In the Wake of Christchurch, Sanaa Kahloon Refuses to Let Hatred Win

After the recent mass shooting at a mosque in Christchurch, New Zealand, new attention has been called to the fears that Muslims experience every day. Just ask Sanaa Kahloon, a first-generation Pakistani-American from Lexington.

Sanaa points out that while the Christchurch shooting was gutting, persecution isn’t exactly new to the Muslim community. For her, no Friday prayer passes without a moment of dread when she hears the door open to her apartment-turned-mosque.

Sanaa is Muslim, she wears a hijab, and she’s a sophomore at Paul Laurence Dunbar High School. But if you spend any amount of time talking with Sanaa, you’ll quickly realize that she has refused to let hatred or fear win.

During the climax of last year’s March For Our Lives rallies across the country, Sanaa made the bold move to share her story on the steps of Kentucky’s State Capitol Building. In the aftermath of the horrific shootings in Parkland, Florida and Marshall County, Kentucky, Sanaa called out legislative complacency and made the case for stricter gun regulations.

As a Muslim, Sanaa also felt compelled to speak out about her faith and how it has convinced her to stand up for improvements in school safety. Speaking from the capitol steps in Frankfort, she shared a verse from the Quran.

Oh you who believe! Stand out firmly for justice as witnesses to Allah [God] even as against yourselves, or your parents, or your kin, and whether it be against rich or poor, for Allah can best protect them both.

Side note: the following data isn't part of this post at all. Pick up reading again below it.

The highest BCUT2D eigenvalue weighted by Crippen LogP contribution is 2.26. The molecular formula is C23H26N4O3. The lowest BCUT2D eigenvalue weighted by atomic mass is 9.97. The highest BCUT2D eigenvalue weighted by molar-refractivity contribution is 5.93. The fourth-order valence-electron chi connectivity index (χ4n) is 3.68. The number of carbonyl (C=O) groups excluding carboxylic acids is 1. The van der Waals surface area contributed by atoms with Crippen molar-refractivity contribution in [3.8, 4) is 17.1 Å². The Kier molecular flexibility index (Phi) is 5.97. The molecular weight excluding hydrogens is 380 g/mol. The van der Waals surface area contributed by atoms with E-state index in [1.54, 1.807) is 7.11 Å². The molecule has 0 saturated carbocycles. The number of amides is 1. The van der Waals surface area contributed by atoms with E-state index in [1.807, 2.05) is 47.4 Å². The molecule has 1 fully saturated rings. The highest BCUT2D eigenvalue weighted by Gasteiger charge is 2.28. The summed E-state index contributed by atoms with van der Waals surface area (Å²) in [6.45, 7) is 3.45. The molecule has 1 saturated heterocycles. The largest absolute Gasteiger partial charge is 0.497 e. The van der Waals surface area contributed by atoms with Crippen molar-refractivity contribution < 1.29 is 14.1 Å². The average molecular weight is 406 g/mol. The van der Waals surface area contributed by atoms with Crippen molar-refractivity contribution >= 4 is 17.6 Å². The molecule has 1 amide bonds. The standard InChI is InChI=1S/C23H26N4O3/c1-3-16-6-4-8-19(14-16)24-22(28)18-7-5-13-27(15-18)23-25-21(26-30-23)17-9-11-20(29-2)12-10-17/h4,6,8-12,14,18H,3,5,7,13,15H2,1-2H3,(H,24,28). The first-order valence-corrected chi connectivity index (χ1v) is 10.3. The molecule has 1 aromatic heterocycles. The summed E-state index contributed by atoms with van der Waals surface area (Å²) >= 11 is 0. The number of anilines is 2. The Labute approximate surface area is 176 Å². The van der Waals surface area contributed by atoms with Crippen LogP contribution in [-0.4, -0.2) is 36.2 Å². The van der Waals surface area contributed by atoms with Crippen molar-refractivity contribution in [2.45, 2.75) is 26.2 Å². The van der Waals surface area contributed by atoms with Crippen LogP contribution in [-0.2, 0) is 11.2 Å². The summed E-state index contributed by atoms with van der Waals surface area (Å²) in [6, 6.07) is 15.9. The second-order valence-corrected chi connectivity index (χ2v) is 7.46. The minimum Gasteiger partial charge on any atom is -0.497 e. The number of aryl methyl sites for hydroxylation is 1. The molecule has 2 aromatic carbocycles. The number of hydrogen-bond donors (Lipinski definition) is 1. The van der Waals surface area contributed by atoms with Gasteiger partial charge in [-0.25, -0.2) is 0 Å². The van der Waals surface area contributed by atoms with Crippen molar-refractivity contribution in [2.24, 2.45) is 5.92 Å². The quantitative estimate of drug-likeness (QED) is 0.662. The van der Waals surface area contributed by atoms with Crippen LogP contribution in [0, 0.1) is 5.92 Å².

With the Muslim community left reeling yet again as a result of the brutal attacks in Christchurch, Sanaa is still speaking out on where we go from here.

“Now is the time for our non-Muslim allies to reach out and voice their support for us and their condemnation for the attackers. It’s hard not to see the double standard that exists when there’s an attack carried out against innocent Muslims, especially in non-White countries, contrasted with attacks carried out by extremists in White majority countries.”

“That’s the most major issue I see,” Sanaa adds, “and it’s what needs to be addressed to make the Muslim community feel more respected and taken care of.”

As we continue to celebrate Women’s History Month this March, Kentucky should be honored to have extraordinary young women like Sanaa leading the way for inclusion and equity. But we cannot let it end there.

It’s on all of us to build a better Kentucky—one that’s fair to everyone, regardless of their faith. Let’s all take a page from Sanaa’s advocacy work and stand up to hatred, fear, and injustice, wherever it may appear.

 

This piece originally appeared with Education Post.

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